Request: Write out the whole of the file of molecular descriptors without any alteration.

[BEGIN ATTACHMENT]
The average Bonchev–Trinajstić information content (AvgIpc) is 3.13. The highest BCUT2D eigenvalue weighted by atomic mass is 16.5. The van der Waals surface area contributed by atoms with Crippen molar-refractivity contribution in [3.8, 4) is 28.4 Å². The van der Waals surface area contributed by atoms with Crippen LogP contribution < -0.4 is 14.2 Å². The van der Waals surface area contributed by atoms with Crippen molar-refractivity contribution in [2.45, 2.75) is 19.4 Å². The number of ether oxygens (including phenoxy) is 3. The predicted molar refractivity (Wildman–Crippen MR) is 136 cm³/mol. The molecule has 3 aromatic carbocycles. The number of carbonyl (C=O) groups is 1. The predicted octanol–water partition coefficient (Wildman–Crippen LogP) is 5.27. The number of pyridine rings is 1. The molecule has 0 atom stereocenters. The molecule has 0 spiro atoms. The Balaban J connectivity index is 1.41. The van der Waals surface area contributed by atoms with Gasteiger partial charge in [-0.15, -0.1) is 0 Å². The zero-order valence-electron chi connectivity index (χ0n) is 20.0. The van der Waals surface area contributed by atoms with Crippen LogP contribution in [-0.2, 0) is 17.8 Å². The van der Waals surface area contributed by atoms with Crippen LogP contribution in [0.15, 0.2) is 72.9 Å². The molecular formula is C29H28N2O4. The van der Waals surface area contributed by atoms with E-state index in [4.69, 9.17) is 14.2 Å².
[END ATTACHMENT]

The average Bonchev–Trinajstić information content (AvgIpc) is 3.13. The highest BCUT2D eigenvalue weighted by atomic mass is 16.5. The van der Waals surface area contributed by atoms with Crippen molar-refractivity contribution in [3.8, 4) is 28.4 Å². The van der Waals surface area contributed by atoms with Crippen LogP contribution < -0.4 is 14.2 Å². The van der Waals surface area contributed by atoms with Crippen molar-refractivity contribution in [2.45, 2.75) is 19.4 Å². The number of ether oxygens (including phenoxy) is 3. The predicted molar refractivity (Wildman–Crippen MR) is 136 cm³/mol. The molecule has 3 aromatic carbocycles. The number of carbonyl (C=O) groups is 1. The predicted octanol–water partition coefficient (Wildman–Crippen LogP) is 5.27. The number of pyridine rings is 1. The molecule has 0 atom stereocenters. The molecule has 0 spiro atoms. The Balaban J connectivity index is 1.41. The van der Waals surface area contributed by atoms with Gasteiger partial charge in [-0.15, -0.1) is 0 Å². The zero-order valence-electron chi connectivity index (χ0n) is 20.0. The van der Waals surface area contributed by atoms with Crippen LogP contribution in [-0.2, 0) is 17.8 Å². The van der Waals surface area contributed by atoms with Crippen LogP contribution in [0.15, 0.2) is 72.9 Å². The molecular formula is C29H28N2O4. The van der Waals surface area contributed by atoms with E-state index in [4.69, 9.17) is 14.2 Å².